The course is based on the text The Story of Your Life by Dan Wakefield, published by Beacon Press in 1990 and now available from Amazon.  Dan describes the purpose of the course as a "pilgrimage to look for the source of one's faith and see one's experience in relation to that search."  Participants will look back on, rethink and "re-feel" formative experiences, "both positive and negative, that shape the spirit" of who we are.

Class size is limited to fifteen. Meeting times are from 6:00 to 7:30 on Wednesdays, beginning on September 21 and ending November .16. (No class will be held on Oct 5.) All are invited to participate.  For more information, please speak to Rev. Connolly.

(If you are interested in leading or co-leading another section of the course to meet on weeknights, please see Rev. Connolly.  Thank you!)

Posted: 4 Aug 2016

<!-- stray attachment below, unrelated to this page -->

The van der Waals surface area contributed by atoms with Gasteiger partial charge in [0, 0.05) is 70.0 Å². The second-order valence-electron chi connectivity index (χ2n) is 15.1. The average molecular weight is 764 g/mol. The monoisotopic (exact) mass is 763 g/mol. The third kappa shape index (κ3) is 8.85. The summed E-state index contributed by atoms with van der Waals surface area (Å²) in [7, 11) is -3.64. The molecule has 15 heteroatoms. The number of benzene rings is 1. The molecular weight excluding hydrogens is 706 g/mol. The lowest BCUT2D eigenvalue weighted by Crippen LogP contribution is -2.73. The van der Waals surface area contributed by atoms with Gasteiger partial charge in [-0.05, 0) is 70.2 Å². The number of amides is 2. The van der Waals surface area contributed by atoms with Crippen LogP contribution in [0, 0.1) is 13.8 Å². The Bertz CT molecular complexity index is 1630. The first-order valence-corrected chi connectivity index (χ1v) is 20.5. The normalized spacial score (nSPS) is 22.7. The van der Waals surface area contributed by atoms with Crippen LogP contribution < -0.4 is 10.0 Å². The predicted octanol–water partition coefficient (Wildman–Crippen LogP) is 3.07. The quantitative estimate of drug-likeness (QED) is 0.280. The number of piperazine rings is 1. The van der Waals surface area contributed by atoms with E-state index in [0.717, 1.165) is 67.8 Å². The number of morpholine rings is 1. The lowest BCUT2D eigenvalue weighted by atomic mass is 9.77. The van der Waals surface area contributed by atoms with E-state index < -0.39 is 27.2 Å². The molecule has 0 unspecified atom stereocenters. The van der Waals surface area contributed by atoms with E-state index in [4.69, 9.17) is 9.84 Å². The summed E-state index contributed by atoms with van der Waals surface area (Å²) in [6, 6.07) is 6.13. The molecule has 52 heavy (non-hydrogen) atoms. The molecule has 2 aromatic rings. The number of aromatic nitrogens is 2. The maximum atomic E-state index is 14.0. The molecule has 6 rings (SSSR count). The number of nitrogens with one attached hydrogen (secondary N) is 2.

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Our Social Justice Action Committee asks our members to consider a petition from the group UU Humanists to the Unitarian Universalist Association on behalf of non-theist Boy Scouts. (Our congregation as a whole takes no position one way or the other.)

If this is something you wish to support or learn more about, go to They have 850 signatures and need 1,000 before Labor Day. The Rev. Roger Brewin (Minister Emeritus First Unitarian Church of Hobart, IN Board member, UU Humanists, Former Life Scout, and Sea Explorer) writes: "Boys from a variety of non-traditional religious identities, as well as non-theist boys who wish to take advantage of Scouting, and the men and women who wish to volunteer to be their leaders, will all benefit from our efforts."

When I was four, my Presbyterian parents told me about God, Jesus, and Hell. It was traumatic. I truly thought that my parents were nuts. Forced to attend church while growing up, I endured the painful hour as one endures a necessary but painful medical procedure, and it was painful. Each Sunday as we exited the building, I experienced a certain euphoria—“It’s over!”

Perhaps only I have CCT (Childhood Church Trauma).

For the next 35 years, I dismissed western churches as closed-minded groups who insisted that one believe what they believed, and that in fact, belief was what the whole thing was about: “We’re saved because we believe what we believe! If you don’t believe what we believe, you are damned, evil, BAD!”